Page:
7. 7. Scalable graph analytics Local methods are one of the most successful classes of scalable graph analytics They don’t even look at the entire graph. •  Andersen Chung Lang (ACL) Push method Conjecture" Local methods regularize some variant of the original algorithm or problem. Justification" For ACL and a few relatives this is exact! Impact?! Improved robustness to noise? KDD2015 David Gleich · Purdue 7 c For instance, to " answer “what function” is shared by the started node, we’d only look at the circled region.
  8. 8. Our contributions We study these issues in the case of " semi-supervised learning (SSL) on graphs 1.  We illustrate a common mincut framework for a variety of SSL methods 2.  Show how to “localize” one (and make it scalable!) 3.  Provide a more robust SSL labeling method 4.  Identify a weakness in SSL methods: they cannot use extra edges! We find one useful way to do so. KDD2015 David Gleich · Purdue 8
  9. 9. Semi-supervised " graph-based learning KDD2015 David Gleich · Purdue 9 Given a graph, and a few labeled nodes, predict the labels on the rest of the graph. Algorithm 1.  Run a diffusion for each label (possibly with neg. info from other classes) 2.  Assign new labels based on the value of each diffusion
  10. 10. Semi-supervised " graph-based learning KDD2015 David Gleich · Purdue 10 Given a graph, and a few labeled nodes, predict the labels on the rest of the graph. Algorithm 1.  Run a diffusion for each label (possibly with neg. info from other classes) 2.  Assign new labels based on the value of each diffusion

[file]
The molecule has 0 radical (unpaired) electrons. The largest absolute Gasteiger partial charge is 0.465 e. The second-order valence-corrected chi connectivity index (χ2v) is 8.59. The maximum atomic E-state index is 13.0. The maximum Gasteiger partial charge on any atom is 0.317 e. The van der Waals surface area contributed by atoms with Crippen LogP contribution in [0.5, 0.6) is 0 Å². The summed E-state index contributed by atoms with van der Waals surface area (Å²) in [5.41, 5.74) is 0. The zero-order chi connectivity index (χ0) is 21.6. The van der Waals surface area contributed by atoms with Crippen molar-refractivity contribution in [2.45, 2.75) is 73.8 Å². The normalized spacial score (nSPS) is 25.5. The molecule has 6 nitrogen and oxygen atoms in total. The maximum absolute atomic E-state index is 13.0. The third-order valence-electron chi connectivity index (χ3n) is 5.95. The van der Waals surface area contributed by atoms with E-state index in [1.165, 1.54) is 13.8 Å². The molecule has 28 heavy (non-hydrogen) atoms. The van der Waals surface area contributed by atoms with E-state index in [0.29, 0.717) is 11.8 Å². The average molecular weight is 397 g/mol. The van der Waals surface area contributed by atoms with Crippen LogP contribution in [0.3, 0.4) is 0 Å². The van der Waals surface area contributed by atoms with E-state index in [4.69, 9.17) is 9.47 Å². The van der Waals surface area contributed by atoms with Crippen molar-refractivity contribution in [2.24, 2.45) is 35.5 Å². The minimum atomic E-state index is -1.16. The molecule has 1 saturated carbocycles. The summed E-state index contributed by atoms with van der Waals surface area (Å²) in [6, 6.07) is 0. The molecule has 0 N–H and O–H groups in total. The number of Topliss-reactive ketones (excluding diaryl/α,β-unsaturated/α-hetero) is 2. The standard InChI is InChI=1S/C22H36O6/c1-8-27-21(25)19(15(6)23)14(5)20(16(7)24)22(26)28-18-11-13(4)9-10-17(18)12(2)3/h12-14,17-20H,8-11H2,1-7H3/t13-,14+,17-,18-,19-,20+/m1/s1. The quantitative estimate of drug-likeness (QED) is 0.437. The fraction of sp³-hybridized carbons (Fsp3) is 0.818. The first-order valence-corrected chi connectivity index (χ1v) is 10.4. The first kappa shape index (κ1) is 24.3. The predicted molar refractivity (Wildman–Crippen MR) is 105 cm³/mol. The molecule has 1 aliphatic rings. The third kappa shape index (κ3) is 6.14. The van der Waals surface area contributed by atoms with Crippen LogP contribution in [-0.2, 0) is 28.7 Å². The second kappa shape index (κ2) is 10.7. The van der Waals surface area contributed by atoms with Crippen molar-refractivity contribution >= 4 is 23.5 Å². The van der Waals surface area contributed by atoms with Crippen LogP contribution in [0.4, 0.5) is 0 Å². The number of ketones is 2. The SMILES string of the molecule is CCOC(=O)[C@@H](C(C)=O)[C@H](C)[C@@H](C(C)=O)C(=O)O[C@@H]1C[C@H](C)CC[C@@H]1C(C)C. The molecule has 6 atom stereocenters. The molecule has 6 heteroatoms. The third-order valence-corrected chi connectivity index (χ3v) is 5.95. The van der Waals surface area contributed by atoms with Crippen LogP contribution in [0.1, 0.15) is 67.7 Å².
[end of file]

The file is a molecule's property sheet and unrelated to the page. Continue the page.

11. 11. Semi-supervised " graph-based learning KDD2015 David Gleich · Purdue 11 Given a graph, and a few labeled nodes, predict the labels on the rest of the graph. Algorithm 1.  Run a diffusion for each label (possibly with neg. info from other classes) 2.  Assign new labels based on the value of each diffusion
  12. 12. The diffusions proposed for semi- supervised learning are s,t-cut minorants KDD2015 David Gleich · Purdue 12 1 3 2 6 4 5 7 8 9 10 t s In the unweighted case, " solve via max-flow. In the weighted case, solve via network simplex or industrial LP. minimize qP ij2E Ci,j |xi xj |2 subject to xs = 1, xt = 0. minimize P ij2E Ci,j |xi xj | subject to xs = 1, xt = 0. MINCUT LP Spectral minorant – lin. sys.
  13. 13. Representative cut problems KDD2015 David Gleich · Purdue 13 ∞ ∞ ∞ ∞ s t ZGL α α 4α 3α 4α 6α 3α 3α 5α 5α 5α 2α 5α 4α 5α s t Zhou et al. Positive label Neg. label Unlabeled Andersen-Lang weighting " variation too Joachims has a variation too. Zhou et al. NIPS 2003; Zhu et al., ICML 2003; Andersen Lang, SODA 2008; Joachims, ICML 2003 These help our intuition about the solutions All spectral minorants are linear systems.